Using Moodboards to Plan your Homestay Interiors

Moodboards are collections of samples of all materials you plan to use in your interiors. The samples are small in size, and usually proportionate to their intended use, so that, at a glance, you get an idea of all the colors and textures in a space.

A moodboard is a very useful tool to get all the right materials and finishes required for the space without making mistakes.

When selecting material for interiors, the amount of choice available in the market is staggering. For example, after you choose between tile and stone and wood for your flooring, there are endless shades, textures and finishes to choose from. What looks the best to you in a showroom need not be the best option when it is in your room. Making a moodboard helps you narrow down your options for purchase.

Moodboards allow you to experiment with colors, textures and styles without spending lots of money. They help you focus and get your ideas sorted out, and more importantly, help you remove unnecessary elements from your interiors. It’s easy to go over the top when doing up a place, and buy all sorts of unnecessary furnishings, so using a moodboard can help you whittle out everything but the essentials.

A moodboard will, apart from visually describing your preferred design style and ideas, allow you to define your color scheme, to select your favorite furniture and lighting, to ensure that everything is in balance and works harmoniously before you spend any money. If you’re going to change your interiors, this is the time to do it, as it can get really expensive once you’ve bought materials.

A moodboard looks something like this:

Moodboard
Moodboard

So how do you start building a moodboard for your homestay?

Once you have a color scheme in mind  (in this case warm interiors with a yellow accent) or a favorite piece of furniture, I’d suggest that you start by collecting pictures of rooms that you like from magazines and the web. Soon you’ll have an assortment like this:

Clippings from magazines and the web
Clippings from magazines and the web

Once you know the look you’re aiming for, start collecting samples of materials. I prefer the hard finishes first – all the flooring and tiling that you plan to use, as well as wood color and texture for furniture. At this stage the moodboard would look something like this:

Material Samples: Hard Finishes
Material Samples: Hard Finishes

By putting them together like this, it is easy to isolate the correct material for your requirements and which will complement your interiors. When you have selected the first of the hard finishes, carry a sample of it while selecting the rest. You can select two or three options for the same material and finalize it when you have all the samples together.

Now it’s time to select the soft furnishings – the fabrics for your interiors. Take the hard finish samples with you to the shop when doing this, especially the wood and veneer finishes – it’ll help you select matching fabrics.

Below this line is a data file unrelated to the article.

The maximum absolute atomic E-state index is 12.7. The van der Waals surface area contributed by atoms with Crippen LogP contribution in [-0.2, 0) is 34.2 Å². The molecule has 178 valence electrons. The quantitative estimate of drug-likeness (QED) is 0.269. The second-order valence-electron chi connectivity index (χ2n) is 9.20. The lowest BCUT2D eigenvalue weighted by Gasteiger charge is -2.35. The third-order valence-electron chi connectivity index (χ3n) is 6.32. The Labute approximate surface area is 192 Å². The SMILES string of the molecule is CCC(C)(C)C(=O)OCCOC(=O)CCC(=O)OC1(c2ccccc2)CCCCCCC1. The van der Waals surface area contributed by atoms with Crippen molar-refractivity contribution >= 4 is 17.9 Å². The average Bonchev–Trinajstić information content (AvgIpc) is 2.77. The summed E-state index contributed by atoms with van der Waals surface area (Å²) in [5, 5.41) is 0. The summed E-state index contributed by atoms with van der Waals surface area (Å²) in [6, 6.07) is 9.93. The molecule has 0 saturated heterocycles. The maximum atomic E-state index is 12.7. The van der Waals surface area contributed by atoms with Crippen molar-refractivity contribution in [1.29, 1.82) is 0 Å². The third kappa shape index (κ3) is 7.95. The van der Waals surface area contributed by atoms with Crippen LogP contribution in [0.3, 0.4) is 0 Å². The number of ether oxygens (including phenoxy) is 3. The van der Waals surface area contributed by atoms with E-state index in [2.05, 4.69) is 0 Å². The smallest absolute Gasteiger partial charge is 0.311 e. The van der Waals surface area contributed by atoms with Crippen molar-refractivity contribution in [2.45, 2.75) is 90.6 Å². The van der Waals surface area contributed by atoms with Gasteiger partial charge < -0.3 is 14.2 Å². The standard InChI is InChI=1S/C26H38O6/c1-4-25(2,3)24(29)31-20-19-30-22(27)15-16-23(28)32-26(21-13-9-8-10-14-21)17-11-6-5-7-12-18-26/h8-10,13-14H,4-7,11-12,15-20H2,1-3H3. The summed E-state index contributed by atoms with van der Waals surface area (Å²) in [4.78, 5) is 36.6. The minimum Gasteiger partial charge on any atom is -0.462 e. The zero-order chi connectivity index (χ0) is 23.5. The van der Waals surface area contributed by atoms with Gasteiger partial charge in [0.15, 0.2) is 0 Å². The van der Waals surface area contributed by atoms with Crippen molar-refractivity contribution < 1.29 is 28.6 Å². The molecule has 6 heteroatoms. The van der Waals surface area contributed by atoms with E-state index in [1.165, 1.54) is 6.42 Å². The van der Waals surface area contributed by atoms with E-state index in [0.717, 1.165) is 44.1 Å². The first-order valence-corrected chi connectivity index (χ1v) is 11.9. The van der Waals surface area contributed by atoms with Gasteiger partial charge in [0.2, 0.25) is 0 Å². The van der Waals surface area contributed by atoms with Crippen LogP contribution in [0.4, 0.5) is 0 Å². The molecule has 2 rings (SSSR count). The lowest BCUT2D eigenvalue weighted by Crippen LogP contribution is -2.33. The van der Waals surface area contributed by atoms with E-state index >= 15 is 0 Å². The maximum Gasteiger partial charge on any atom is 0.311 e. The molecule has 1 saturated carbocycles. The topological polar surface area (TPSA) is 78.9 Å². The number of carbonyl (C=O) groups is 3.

Material Samples: Soft Finishes
Material Samples: Soft Finishes

Now put it all together, using your inspiration pictures for guidance. You will find some items jarring or out of place. Replace them with the whatever works best. However, this time when you go shopping, you know exactly what you are looking for. Try to balance the proportion of materials in your moodboard so that they accurately reflect the proportion of each material in your final interiors. If the walls are going to be white, use a white sheet or card as the background for your moodboard.

Putting it all together
Putting it all together

At this point your moodboard will look something like this:

The moodboard
The moodboard

Now select the paint shade and the accent paint (in this case, the headboard wall is yellow, while the rest of the walls and ceiling are off-white) . Selecting the right shade of yellow and white will be easier with the help of the moodboard. Use a color which brings everything together. It is very important to get the paint color right.

If you’re doing this for your own interiors, this is what you need. For example, this moodboard was made for the following room. See if you can relate the moodboard to the actual room:

The actual interiors for the above moodboard
The actual interiors for the above moodboard

On the other hand, if you’re putting a moodboard together to present your ideas to someone – a client, an investor, perhaps – you can make the moodboard itself a presentation. Here is a moodboard that I put together for a hotel guestroom, and the guestroom picture is alongside. Notice that the frame of the moodboard matches the room cornice, and the white mount represents the white paint.

Presentation Moodboard - and final room
Presentation Moodboard – and final room

So go get started on your moodboards for your interiors. Send us pictures of the moodboards and the final rooms  – we’d be happy to post them for others to see and admire your work!